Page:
As discussed in previous blogs, Montessori emphasizes practical life skills that help children in their daily routine and make them more independent and resilient in the future. The practical life materials are a norm in Montessori classrooms and include the basics such as broom, dustpan, mop, and duster. Each item is child-sized so the children can conveniently access the items without asking for adult’s assistance. Children are also assigned duties during the school hours such as cleaning the shelves, watering the plants, and giving food to the class pet. This makes the children more responsible and instills them with a sense of pride for their contribution.
Montessori materials, while seemingly simple, can be used in a complex manner and through every stage of a preschooler’s development. More importantly, the materials develop a love of learning, advanced critical thinking skills, and the ability to problem-solve, even at this young age.
manager December 7th, 2017
Posted In: Montessori Education
Tags: child development, children, education, learning, Montessori classroom, Montessori Education, Montessori Method, parenting, parenting tips, pre-school, school, school age kids, Small Children, sugar land, The Montessori Method, toddlers
Is Montessori effective for children with learning disabilities?
Today’s classrooms are comprised of children who benefit from differentiated learning. Some children have learning disabilities, such as attention deficit disorder, dyslexia, or dysphasia. Montessori schools can be quite beneficial for special needs students because they encourage them to work at their own pace.
The Montessori Method promotes the belief that children learn best by doing. Montessori does not implement a one-size-fits-all curriculum, which aids students of different learning styles. The creator of the Montessori Method, Dr. Maria Montessori, worked with children with learning disabilities. In fact, the Montessori Method was initially inspired by students with special needs. It embraces the unique qualities within each child. Each student determines their own learning pace while staying motivated throughout the process.
With the Montessori Method, learning occurs through active pursuit of experiences. Students are encouraged to progress at their own speed. They begin a new activity once they are comfortable with what they have learned from the previous activity. They can work alone, with a partner, or within a group, remaining with a specific learning activity as long as they want and progressing onto the next one when ready.
Additionally, children receive an abundance of personal attention from instructors…an effective technique for individuals with learning disabilities. Instead of sitting at the front of the classroom, Montessori teachers move around the room observing and assessing each student while providing needed support.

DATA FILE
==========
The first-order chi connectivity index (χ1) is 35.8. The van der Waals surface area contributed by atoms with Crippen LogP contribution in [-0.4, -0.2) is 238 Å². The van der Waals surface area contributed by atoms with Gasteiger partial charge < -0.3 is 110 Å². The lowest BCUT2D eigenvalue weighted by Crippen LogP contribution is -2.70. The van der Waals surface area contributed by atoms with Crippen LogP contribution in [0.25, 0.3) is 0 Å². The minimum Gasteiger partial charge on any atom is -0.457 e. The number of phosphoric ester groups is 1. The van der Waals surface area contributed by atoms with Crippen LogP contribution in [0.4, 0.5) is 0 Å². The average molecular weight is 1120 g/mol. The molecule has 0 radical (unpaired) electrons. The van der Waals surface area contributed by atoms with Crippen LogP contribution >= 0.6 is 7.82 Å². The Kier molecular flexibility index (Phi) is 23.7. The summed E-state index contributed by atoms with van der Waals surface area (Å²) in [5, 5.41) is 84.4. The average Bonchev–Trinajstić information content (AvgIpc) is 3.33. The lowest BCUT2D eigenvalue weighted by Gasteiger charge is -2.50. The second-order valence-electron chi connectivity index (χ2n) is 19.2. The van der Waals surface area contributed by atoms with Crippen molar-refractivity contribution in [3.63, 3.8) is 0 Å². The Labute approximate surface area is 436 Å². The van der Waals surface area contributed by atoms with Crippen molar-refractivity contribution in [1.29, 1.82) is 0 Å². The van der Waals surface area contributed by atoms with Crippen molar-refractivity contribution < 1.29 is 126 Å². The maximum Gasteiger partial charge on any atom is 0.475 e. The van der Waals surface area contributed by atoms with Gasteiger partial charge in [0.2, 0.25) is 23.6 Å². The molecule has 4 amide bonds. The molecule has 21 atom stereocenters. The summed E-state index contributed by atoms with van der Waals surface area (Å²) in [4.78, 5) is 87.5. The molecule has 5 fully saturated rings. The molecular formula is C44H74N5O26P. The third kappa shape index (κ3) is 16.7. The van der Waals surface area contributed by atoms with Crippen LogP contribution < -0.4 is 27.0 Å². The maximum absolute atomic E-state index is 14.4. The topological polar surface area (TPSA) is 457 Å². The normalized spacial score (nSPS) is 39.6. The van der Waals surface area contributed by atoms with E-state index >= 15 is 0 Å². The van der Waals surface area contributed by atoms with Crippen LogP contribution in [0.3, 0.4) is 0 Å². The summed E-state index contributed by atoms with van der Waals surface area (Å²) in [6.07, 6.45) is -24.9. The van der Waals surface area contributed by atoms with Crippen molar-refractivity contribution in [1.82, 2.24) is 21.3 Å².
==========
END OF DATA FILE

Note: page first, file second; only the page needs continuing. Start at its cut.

Another positive outcome is that children with learning disabilities often discover that the multi-sensory, interactive setting created within the Montessori environment can be stimulating, resulting in the ideal venue for learning. In addition, many special needs children benefit from witnessing other children acting in what is perceived as normal and appropriate behavior.
Because the pace of learning is typically established by the children, they tend to stay motivated and feel better about school. Most special needs students also benefit from the increased personal attention, a trademark of Montessori schools.
So, is Montessori effective for children with special needs? We say…absolutely! Montessori is intended to help all children reach their potential at their own unique pace. The Montessori classroom is a community where children learn from each other and everyone contributes without feeling ahead or behind in relation to classmates.
Admn December 6th, 2017
Posted In: Montessori Education
A few years ago while scouring for a Montessori for my son, I had the chance to visit several primary classrooms. Apart from the well-organized and attractive classroom environment, I was impressed with the different sets of materials that were being used effortlessly by the children. Another feature that appealed to me was the use of work mats. Although there were quite a few child-sized tables and chairs in the classroom, many children were utilizing the small mats for their individual activities.